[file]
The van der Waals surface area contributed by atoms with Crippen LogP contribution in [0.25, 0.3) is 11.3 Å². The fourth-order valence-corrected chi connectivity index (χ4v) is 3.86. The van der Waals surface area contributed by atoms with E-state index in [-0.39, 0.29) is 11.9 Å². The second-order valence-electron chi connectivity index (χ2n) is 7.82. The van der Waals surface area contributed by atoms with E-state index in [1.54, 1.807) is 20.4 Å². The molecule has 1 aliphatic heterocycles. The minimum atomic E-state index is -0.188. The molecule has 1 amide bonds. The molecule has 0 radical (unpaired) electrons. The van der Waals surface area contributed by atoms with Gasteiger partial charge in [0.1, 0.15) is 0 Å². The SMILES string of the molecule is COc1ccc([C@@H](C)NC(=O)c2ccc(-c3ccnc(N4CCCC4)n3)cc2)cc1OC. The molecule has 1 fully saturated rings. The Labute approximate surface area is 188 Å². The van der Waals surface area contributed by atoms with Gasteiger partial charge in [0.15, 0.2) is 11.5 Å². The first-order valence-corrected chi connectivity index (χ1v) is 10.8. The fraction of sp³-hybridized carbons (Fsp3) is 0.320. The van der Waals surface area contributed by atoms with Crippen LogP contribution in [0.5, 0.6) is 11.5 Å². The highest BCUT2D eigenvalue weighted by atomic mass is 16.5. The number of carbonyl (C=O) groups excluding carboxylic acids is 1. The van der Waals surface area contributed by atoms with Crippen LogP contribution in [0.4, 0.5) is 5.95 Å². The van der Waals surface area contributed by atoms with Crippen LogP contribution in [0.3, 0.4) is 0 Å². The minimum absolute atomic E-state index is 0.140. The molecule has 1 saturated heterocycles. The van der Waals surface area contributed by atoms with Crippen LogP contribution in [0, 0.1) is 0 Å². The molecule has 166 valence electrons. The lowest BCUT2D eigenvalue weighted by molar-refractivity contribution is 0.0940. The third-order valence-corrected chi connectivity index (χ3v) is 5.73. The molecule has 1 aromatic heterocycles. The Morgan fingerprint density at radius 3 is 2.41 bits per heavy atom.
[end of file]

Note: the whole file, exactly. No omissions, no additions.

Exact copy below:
The van der Waals surface area contributed by atoms with Crippen LogP contribution in [0.25, 0.3) is 11.3 Å². The fourth-order valence-corrected chi connectivity index (χ4v) is 3.86. The van der Waals surface area contributed by atoms with E-state index in [-0.39, 0.29) is 11.9 Å². The second-order valence-electron chi connectivity index (χ2n) is 7.82. The van der Waals surface area contributed by atoms with E-state index in [1.54, 1.807) is 20.4 Å². The molecule has 1 aliphatic heterocycles. The minimum atomic E-state index is -0.188. The molecule has 1 amide bonds. The molecule has 0 radical (unpaired) electrons. The van der Waals surface area contributed by atoms with Gasteiger partial charge in [0.1, 0.15) is 0 Å². The SMILES string of the molecule is COc1ccc([C@@H](C)NC(=O)c2ccc(-c3ccnc(N4CCCC4)n3)cc2)cc1OC. The molecule has 1 fully saturated rings. The Labute approximate surface area is 188 Å². The van der Waals surface area contributed by atoms with Gasteiger partial charge in [0.15, 0.2) is 11.5 Å². The first-order valence-corrected chi connectivity index (χ1v) is 10.8. The fraction of sp³-hybridized carbons (Fsp3) is 0.320. The van der Waals surface area contributed by atoms with Crippen LogP contribution in [0.5, 0.6) is 11.5 Å². The highest BCUT2D eigenvalue weighted by atomic mass is 16.5. The number of carbonyl (C=O) groups excluding carboxylic acids is 1. The van der Waals surface area contributed by atoms with Crippen LogP contribution in [0.4, 0.5) is 5.95 Å². The van der Waals surface area contributed by atoms with Crippen LogP contribution in [0.3, 0.4) is 0 Å². The minimum absolute atomic E-state index is 0.140. The molecule has 1 saturated heterocycles. The van der Waals surface area contributed by atoms with Crippen LogP contribution in [0, 0.1) is 0 Å². The molecule has 166 valence electrons. The lowest BCUT2D eigenvalue weighted by molar-refractivity contribution is 0.0940. The third-order valence-corrected chi connectivity index (χ3v) is 5.73. The molecule has 1 aromatic heterocycles. The Morgan fingerprint density at radius 3 is 2.41 bits per heavy atom.